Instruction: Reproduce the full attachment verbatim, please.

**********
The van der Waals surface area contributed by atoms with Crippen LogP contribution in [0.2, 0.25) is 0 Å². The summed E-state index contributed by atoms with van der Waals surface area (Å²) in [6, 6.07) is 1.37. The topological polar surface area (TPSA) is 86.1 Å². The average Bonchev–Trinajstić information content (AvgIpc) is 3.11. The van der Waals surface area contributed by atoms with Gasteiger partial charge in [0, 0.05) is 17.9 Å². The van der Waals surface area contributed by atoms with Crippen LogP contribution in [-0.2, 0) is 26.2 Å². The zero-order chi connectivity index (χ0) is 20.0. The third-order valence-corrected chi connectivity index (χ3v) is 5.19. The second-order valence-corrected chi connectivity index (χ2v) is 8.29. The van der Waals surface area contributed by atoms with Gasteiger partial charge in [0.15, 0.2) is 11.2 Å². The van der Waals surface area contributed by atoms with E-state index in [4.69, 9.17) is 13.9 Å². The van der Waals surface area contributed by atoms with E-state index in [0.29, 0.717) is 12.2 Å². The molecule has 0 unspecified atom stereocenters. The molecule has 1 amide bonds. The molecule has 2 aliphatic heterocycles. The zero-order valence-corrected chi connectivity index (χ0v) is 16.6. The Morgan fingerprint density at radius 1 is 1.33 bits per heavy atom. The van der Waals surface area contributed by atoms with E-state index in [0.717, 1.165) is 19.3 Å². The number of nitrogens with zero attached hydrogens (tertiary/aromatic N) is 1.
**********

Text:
The van der Waals surface area contributed by atoms with Crippen LogP contribution in [0.2, 0.25) is 0 Å². The summed E-state index contributed by atoms with van der Waals surface area (Å²) in [6, 6.07) is 1.37. The topological polar surface area (TPSA) is 86.1 Å². The average Bonchev–Trinajstić information content (AvgIpc) is 3.11. The van der Waals surface area contributed by atoms with Gasteiger partial charge in [0, 0.05) is 17.9 Å². The van der Waals surface area contributed by atoms with Crippen LogP contribution in [-0.2, 0) is 26.2 Å². The zero-order chi connectivity index (χ0) is 20.0. The third-order valence-corrected chi connectivity index (χ3v) is 5.19. The second-order valence-corrected chi connectivity index (χ2v) is 8.29. The van der Waals surface area contributed by atoms with Gasteiger partial charge in [0.15, 0.2) is 11.2 Å². The van der Waals surface area contributed by atoms with E-state index in [4.69, 9.17) is 13.9 Å². The van der Waals surface area contributed by atoms with E-state index in [0.29, 0.717) is 12.2 Å². The molecule has 0 unspecified atom stereocenters. The molecule has 1 amide bonds. The molecule has 2 aliphatic heterocycles. The zero-order valence-corrected chi connectivity index (χ0v) is 16.6. The Morgan fingerprint density at radius 1 is 1.33 bits per heavy atom. The van der Waals surface area contributed by atoms with E-state index in [0.717, 1.165) is 19.3 Å². The number of nitrogens with zero attached hydrogens (tertiary/aromatic N) is 1.